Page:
BUSINESS

South Korean investor pouring in $1.5B to build racetrack in Vietnam

TAGs: G.O.Max I&D, Jasmine Solana, South Korea, Vietnam

South Korean investor pouring in $1.5B to build racetrack in VietnamContinued delays on Vietnam’s sports betting decree will not stop a South Korean company from its plans to build a racetrack in the northern province of Vinh Phuc.

South Korea’s G.O.Max I&D has reportedly submitted a plan to Vinh Phuc authorities to increase its initial investment from $570 million to $1.5 billion, according to local media outlets.

G.O.Max plans to build an international racecourse and sports and entertainment complex on a 750-hectare land in Vinh Phuc. The project will include a 72-hole golf course, a sports and entertainment area, a racetrack, a sports and entertainment area, an equestrian center and polo club as well as housing and villas.

The racetrack alone will cover around 200 hectares, according to the company. If the project pushes through, G.O.Max plans to hold race meetings three times a week. The company hopes to operate online gambling sites and open at least 70 betting shops in 54 cities and provinces around Vietnam—if the decree on sports betting passes.

“Not everyone can go to the course to bet so it’s necessary to put betting points in other localities, and allow betting online in order to ensure revenue for the project,” said Jung Young Jin, strategy director for G.O.Max.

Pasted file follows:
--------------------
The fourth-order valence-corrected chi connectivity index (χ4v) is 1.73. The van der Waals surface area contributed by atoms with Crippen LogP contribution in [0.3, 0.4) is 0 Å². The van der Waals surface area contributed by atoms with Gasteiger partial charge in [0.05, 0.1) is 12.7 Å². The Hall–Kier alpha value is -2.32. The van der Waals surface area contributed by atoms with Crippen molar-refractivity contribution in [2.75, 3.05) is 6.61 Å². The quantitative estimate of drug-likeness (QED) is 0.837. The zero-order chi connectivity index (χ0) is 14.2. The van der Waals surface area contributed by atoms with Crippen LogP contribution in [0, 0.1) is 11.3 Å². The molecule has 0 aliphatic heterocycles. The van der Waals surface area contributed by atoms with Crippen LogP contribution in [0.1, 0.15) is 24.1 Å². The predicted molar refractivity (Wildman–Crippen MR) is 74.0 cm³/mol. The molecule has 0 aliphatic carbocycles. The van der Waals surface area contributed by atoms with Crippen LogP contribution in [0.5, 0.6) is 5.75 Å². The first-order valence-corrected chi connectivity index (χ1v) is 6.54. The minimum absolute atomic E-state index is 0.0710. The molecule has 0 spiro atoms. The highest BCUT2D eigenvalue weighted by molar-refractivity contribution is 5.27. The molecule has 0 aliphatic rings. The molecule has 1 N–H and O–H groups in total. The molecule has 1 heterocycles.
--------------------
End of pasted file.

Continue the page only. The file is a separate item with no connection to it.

This isn’t the first time a racetrack complex is proposed in Vietnam, but G.O.Max’s project is certainly the largest. Reports surfaced back in July that the city of Hanoi is seeking investors to build a Formula 1 circuit in the capital of Vietnam.

G.O.Max and other investors, however, have their work cut out for them. Gambling, including sports betting, is largely illegal in Vietnam, except for a few foreigners-only casinos. The country has been considering relaxing its longstanding prohibition on sports betting but, while draft legislation has been written, progress towards passing that legislation remains glacially slow.

Finance officials tabled a proposal in August that would pave the way for the legalization of betting on certain international football matches, as long as the punters don’t go over the $45 daily betting limit.

Jung assured that they “will continue to wait for the decree and guidelines from the government” before starting on the project.

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